(Bloomberg) — One Japanese company that got its start making grinding wheels for machinery more than 80 years ago believes it holds the key to helping manufacturers create ever slimmer and more powerful semiconductors to power next-generation mobile phones and advanced computers.

Disco Corp.’s machines can grind a silicon wafer down to a near-transparent thinness and cut the tip of a hair into 35 sections. That knowhow will allow chipmakers to stack integrated circuits on top of each other in a process called 3D packaging, promising smaller chip footprints, reduced power consumption and higher bandwidth between various parts.

“Imagine having to cut a croissant cleanly in half,” Disco’s Chief Executive Officer Kazuma Sekiya said in an interview. “That takes a special kind of knife and considerable craftsmanship.”

The semiconductor industry has long relied on Moore’s Law as a model for chip-technology breakthroughs, but makers are now approaching the physical limits of their ability to cram more transistors onto silicon as leaders like Taiwan Semiconductor Manufacturing Co. migrate to ever-smaller nodes such as 3 nanometers. That’s prompting manufacturers to turn to solutions like 3D packaging to provide an edge. Disco’s technology has been in the making for four to five years and it’s finally ready for practical use, Sekiya said.

The small number of specialized machines Disco has already shipped have had very high gross margins, the CEO said, without providing details. Dicers are typically used toward the end of the fabrication process to cut individual chips from a wafer. Slicing more chips earlier in the process, where per-unit prices are higher, will result in a boost for Disco’s revenues, he added, declining to give a specific timeline.

“Disco has grown at twice the semiconductor industry’s pace because of this need for precision grinding and dicing equipment,” Damian Thong, an analyst at Macquarie Group Ltd., said. “Over the last 40 years, they have worked on every kind of cutting application imaginable, so they are well positioned for this next shift to 3D integration and packaging.”

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Some memory chips and image sensors — devices that convert light into ones and zeros — already make use of vertical integration. TSMC has said it will spend about one tenth of its $30 billion capital expenditure budget this year on advanced packaging and masking technologies.

Sekiya’s grandfather founded the company in 1937 to cash in on demand for grinding equipment amid Japan’s pre-war military buildup. After the war, Disco’s abrasive wheels found use in grinding magnets for electricity meters and slitting fountain pen nibs. In 1974, it was tasked by the University of Tokyo with the job of cutting the moon rock brought back by the Apollo 11 mission.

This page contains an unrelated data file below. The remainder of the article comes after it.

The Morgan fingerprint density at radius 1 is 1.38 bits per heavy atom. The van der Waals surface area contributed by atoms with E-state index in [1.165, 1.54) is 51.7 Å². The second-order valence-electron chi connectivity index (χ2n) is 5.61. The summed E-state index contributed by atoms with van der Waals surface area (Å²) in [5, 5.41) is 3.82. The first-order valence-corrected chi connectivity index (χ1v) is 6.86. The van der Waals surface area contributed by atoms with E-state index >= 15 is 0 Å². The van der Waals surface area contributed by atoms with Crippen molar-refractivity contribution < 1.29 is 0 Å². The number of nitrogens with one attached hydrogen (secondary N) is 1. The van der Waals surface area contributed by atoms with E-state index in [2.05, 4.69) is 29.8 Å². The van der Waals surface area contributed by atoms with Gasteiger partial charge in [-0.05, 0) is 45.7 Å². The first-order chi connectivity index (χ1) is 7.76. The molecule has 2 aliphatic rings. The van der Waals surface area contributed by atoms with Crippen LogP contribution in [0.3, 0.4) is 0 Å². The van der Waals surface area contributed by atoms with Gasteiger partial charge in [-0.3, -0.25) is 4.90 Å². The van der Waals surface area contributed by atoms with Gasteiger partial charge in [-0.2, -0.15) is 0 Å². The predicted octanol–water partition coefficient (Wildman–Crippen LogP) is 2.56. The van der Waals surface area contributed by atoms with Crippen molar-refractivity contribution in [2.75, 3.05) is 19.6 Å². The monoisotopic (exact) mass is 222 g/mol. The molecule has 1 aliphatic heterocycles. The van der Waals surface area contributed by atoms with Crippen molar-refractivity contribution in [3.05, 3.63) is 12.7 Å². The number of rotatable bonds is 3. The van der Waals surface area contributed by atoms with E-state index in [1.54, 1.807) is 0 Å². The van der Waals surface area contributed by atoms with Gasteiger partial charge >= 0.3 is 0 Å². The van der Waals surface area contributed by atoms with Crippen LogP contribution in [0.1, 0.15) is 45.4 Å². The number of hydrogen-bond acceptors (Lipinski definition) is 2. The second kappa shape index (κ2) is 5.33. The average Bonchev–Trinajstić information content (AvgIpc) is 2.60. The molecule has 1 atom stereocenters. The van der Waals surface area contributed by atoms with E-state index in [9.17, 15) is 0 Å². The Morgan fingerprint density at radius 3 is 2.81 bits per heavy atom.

It opened its U.S. office in 1969, a year after Intel Corp. was founded and at the very dawn of the microchip revolution. Disco is now one of a number of little-known Japanese companies that are indispensable to semiconductor production. It controls 81% of the market for grinders and 73% for dicers in semiconductors, according to Nomura Securities Co. Shares of Disco climbed 0.7% in Tokyo trading Wednesday while the broader market fell, adding to a roughly 30% increase in the past year.

Disco is unusual in that for the past decade it has used an internal currency called “Will” to create a micro-economy where sales teams pay factory workers to produce goods, who in turn pay engineers to design products. Even office desks, PCs and meeting rooms have a price. When a sale is made, the coin trickles back through the supply chain. Balances are paid in yen at the end of each quarter as bonuses.

Read more: Japan’s Wild New Management Idea: Bill Employees For Everything

When the pandemic hit, the company set up a system where those working remotely paid a certain amount of Will to be divided among the employees who came in. Early on, some 40% of employees chose to show up in person, earning considerable bonuses, Sekiya said, without giving specific figures. But infections at the firm stayed low, totaling in single digits in Japan. Now that almost 90% of its staff are back in the workplaces, the payout has dwindled. Disco employs roughly 5,600 people.

“We had to prove to employees that going to work isn’t scary,” Sekiya said. “Although some felt that it was too harsh, and several people have quit.”

The effort has helped the company run its factories at full capacity for the past year amid a flood of orders from chip manufacturers racing to boost supplies in a global chip shortage. Disco’s revenue grew 30% last fiscal year to 182.9 billion yen ($1.65 billion), while profit jumped almost 46% to 53.1 billion yen. Sekiya said there are still no signs of slack in demand and Disco is shopping for land in Hiroshima and Nagano prefectures to expand its factories.

“This momentum will definitely continue through the fiscal first half,” he said. “There are zero signs of a slowdown right now.”

(Updates with share performance, details of incentive program from ninth paragraph)

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